The OHL champion Owen Sound Attack opened their MasterCard Memorial Cup with a 5-0 victory over the Kootenay Ice, the newly-crowned title holders from the Western Hockey League.
And while the team was happy to skate away with the win and a dominant showing from all - especially goaltender Jordan Binnington - most of the discussion after the game was on Attack forward Joey Hishon.
In the third period with the score 3-0, it was Hishon (photo) that was caught cutting across the ice -- vulnerable -- when he was hit by the elbow of Ice captain Brayden McNabb. Making matters worse, as Hishon was falling he collided again with teammate Liam Heelis. Hishon, the Attack's leading scorer in the regular and post-season, was left curled on the ice with blood dripping from his face. He wobbled going off the ice and needed a hand from his teammates to skate off to the Attack dressing room.
McNabb was given a five minute major for elbowing and a game misconduct.
(Update: 12:05 p.m. Sunday: McNabb has been suspended for Kootenay's game tonight against the Mississauga-St. Michael's Majors.)
"I saw the replay and (the elbow) was high, definitely," said Attack forward Robby Mignardi, who scored twice in the win. "Obviously he was bleeding on the ice; hopefully he's going to be OK."
Neither Hishon nor McNabb were made available to the media by their respective teams. After the game, Attack head coach Mark Reeds said that there was no update on Hishon's condition.
Memorial Cup discipline chair Brian O'Neill will review the hit and make his recommendation on whether or not to suspend McNabb before Sunday's game against the host Mississauga St. Michael's Majors. As far as Kootenay head coach Kris Knoblauch was concerned, he didn't think the hit wasn't worthy of any extra sanction by the Canadian Hockey League.
"It's a very difficult situation," said Knoblauch in the post-game press conference. "You've got a player (McNabb) who is 6-foot-3, stepping up to make a hit on a player who is (5-foot-10). Joey Hishon is an excellent hockey player and he got his head up at the last minute and he was trying to dodge that play. He lowers himself trying to get out of the way, so now you've got 5-10, and he's a little bit smaller than that even, so it's pretty tough for Brayden McNabb to get out of the way and finish that check.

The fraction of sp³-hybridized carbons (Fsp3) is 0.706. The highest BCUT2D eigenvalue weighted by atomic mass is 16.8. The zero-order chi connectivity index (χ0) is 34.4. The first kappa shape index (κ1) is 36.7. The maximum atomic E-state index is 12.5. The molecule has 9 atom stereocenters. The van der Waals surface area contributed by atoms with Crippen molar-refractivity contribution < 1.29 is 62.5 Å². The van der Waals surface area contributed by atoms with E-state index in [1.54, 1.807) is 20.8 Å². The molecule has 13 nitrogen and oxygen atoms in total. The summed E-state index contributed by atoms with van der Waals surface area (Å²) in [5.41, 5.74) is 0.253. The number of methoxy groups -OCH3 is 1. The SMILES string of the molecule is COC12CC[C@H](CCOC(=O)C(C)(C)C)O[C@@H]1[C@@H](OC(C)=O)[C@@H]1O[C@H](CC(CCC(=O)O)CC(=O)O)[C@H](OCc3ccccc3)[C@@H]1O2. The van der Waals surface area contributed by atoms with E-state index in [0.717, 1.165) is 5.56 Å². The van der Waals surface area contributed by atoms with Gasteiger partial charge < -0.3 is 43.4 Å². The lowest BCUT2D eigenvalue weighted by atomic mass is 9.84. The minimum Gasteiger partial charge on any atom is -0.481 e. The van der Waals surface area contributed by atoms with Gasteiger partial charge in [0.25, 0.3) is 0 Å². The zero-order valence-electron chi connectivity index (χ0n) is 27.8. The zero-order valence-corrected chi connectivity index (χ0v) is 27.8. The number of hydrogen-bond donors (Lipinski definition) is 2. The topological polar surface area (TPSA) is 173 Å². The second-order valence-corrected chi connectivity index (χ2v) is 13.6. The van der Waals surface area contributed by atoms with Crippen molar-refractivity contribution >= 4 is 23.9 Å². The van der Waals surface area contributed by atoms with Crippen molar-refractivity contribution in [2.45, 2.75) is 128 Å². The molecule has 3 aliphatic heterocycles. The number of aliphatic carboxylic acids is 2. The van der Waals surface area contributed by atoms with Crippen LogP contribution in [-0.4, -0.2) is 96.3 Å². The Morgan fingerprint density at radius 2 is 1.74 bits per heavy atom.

"The referees weren't going to call a major, initially, so they waited to see if there was an injury. The protocol was to give a major if there was an injury - so I don't expect there was - it's hard to make a judgment on intention. It all depends on the injury and I hope Joey Hishon is all right ... but I don't expect there to be a suspension."
When asked if Reeds agreed with Knoblauch's assessment of the hit, the former NHLer was as diplomatic as could possibly be given the circumstances.
"His elbow came out and made contact with his head," said Reeds. "In the Ontario Hockey League, that's a head shot. I understand that we're playing with CHL rules and again, (McNabb's) a big part of Kootenay. I'm not a part of the process that dictates these things so I'll leave it up to the people who do."
Generally, the sanctions in the Western Hockey League seem to be far less severe in terms of length than in the Ontario Hockey League.
This year, the WHL handed out a 12-game suspension to Tri-City centre Brendan Shinnimin for a brutal hit from behind on Saskatoon forward Josh Nicholls that left the Toronto Maple Leafs draft pick with a concussion -- a bruised back and bruised neck. It was the longest suspension the league had handed out in the last three seasons. In comparison, Niagara IceDogs defenceman Tim Billingsley was suspended for 10 games near the end of the OHL season, which carried into the playoffs, for his open ice hit on Ottawa forward Shane Prince, who was cutting across centre ice with his head down.
"His knees were already bent when (McNabb) came across and hit him," said Ice winger Matt Fraser. "If (Hishon) stays up, that's a clean hit. Obviously there are lots of defencemen on both teams that thrive off players like that who cut through the middle. It's an unfortunate play, but that goes both ways."
The Ice won't have much time to parse the game details - the fact that they were kept scoreless, went 0-for-5 on the power play and allowed the Attack to score a shorthanded marker along with two power-play goals on six opportunities. They'll face the Majors, who dropped their opening game on Friday, a 5-4 loss, to the QMJHL champion Saint John Sea Dogs.
"With a day off, there are certain distractions that can be there, but now we just go back to our hotel and regroup," said Fraser. "You wake up and it's a new day and it's another game to go.
"We've experienced defeats before in the playoffs. Now we just have to roll with it."